I routinely find myself encouraging the people I train both in fitness and nutrition the importance of creating goals. There are countless books, articles, podcasts and other mediums on the power of setting goals. I often relay this information without hesitation, but as of late, I have begun to feel slightly hypocritical in my advice-giving. To have a season where you do not have a goal you are working toward is less than ideal. However, the true danger lies in allowing that solitary season to become routine and expand into months and even years. This is a familiar trap for many. Recently, I have felt myself in that very trap.
Goals are funny things. We can easily rattle off a few, without any true inclination toward pursuing them. It is normally paired with thoughts such as, “It would be nice if…” These are not goals. I would more classify them as vain ambitions. These grandiose ideas make us feel somewhat better – as if they are some momentary escape from the water-treading we have been doing. But they are nevertheless meaningless until we are ready to pursue them regardless of cost and sacrifice.
I just returned home from the Dominican Republic a couple of days a go. While there, I had quite a bit of time to reflect – where I am, where I am going, what I want, and so on. Reflection can be a good thing. Although, I often do better while focusing on minimal reflection. I have a tendency to over analyze most things. This causes great passion in the beginning pursuit of something until a few obstacles arise. These obstacles begin to feel more like warning signals rather than obstacles to overcome, so I find myself wavering on whether I made the correct decision in starting the journey. This sounds ridiculous, but many do the same thing without realizing their pattern until a lifetime of unfinished journeys has led them to a place they never wanted to be.
I love to read history, especially biographies. All of my favorite men and women in history were relentless with their goals. What impresses me most, I think, is how many never had moments where they sat wondering what they wanted or ought to do. They simply gave themselves over to a goal – any goal, often from a young age, and they tirelessly pursued it until completion. They never wondered whether they had it in them to complete it. It seems many of them were wildly insufficient when they began the journey, but through the process, they became the person necessary to complete it.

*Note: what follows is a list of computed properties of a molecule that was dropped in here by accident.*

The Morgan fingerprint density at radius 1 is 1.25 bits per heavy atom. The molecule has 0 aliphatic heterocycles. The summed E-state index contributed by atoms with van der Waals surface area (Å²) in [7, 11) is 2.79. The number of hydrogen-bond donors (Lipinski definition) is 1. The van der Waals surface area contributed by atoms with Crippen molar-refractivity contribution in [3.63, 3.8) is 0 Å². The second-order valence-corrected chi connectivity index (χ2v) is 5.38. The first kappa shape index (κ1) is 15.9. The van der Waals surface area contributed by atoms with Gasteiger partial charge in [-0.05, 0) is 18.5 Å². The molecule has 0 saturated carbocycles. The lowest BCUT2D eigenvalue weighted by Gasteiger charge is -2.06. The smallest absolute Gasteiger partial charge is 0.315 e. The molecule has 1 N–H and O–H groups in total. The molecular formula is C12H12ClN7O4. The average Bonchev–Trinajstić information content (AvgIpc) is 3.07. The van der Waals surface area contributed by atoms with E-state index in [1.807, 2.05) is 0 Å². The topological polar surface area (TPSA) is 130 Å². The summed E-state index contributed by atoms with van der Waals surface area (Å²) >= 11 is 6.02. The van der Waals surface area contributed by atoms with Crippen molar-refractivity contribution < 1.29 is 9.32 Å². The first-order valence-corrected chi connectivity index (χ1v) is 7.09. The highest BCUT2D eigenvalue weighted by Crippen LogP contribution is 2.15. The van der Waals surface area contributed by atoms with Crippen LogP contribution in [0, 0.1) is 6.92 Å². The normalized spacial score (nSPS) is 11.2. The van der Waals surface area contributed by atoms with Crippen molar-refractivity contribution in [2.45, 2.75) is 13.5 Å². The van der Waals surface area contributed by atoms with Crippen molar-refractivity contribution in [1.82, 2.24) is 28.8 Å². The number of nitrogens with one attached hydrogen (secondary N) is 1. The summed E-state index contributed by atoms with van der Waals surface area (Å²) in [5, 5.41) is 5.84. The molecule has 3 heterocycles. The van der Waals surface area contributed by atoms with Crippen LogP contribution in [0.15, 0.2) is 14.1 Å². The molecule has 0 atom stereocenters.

The power in a goal is not the goal or the completion of it. The power lies in the pursuit. This has led me to believe the goal itself almost does not matter. It is whether or not you are willing to give all you have over to its pursuit. Will you sacrifice what is needed? Do you simply dream of doing more – of being more than you presently are? Or have you truly committed? How much time we waste in trying to find the perfect plan or the perfect goal. Life has a fluidity that is hard to understand. When you truly live, life finds a way of unfolding before you. Life favors the bold and relentless. I believe God designed it that way.
In my circles, there is never a shortage of talk or ideas. There is rarely a shortage of prayer. I can speak only for myself, but I find the paucity in my life lies in the committing to a solitary idea. This is not something that improves over time on its own. It is a facet of self-discipline that must be addressed. And moreover, I believe each person must have a grave realization that life is not about pursuing or preserving comfort. This alone relegates ninety percent of the distractions around us. (I suppose this would be a good plug for Teddy Roosevelt’s book, “The Strenuous Life.” He may very well be my favorite person in history.)
This is where I am. Transition lies in heaps all about me and uncertainty with every step. However, the beginning of faith and hope is to trust God’s ability to pick me up when I fall and to clean up the messes I make along the way. My aim is to live a life in which I can readily say, “This one thing I do.” This naturally demands a great ability to say no to most other things. We live in a world where everything and everyone will place a steady stream of constraints upon you if allowed. But boundaries are easily set when you have committed to a thing.
I hope my meanderings may help someone in a similar place. To that, I leave you with this. The end game is not the completion of a goal, but whatever you do – see it through. Not for the sake of the goal but for the sake of your character and the person you hope to become.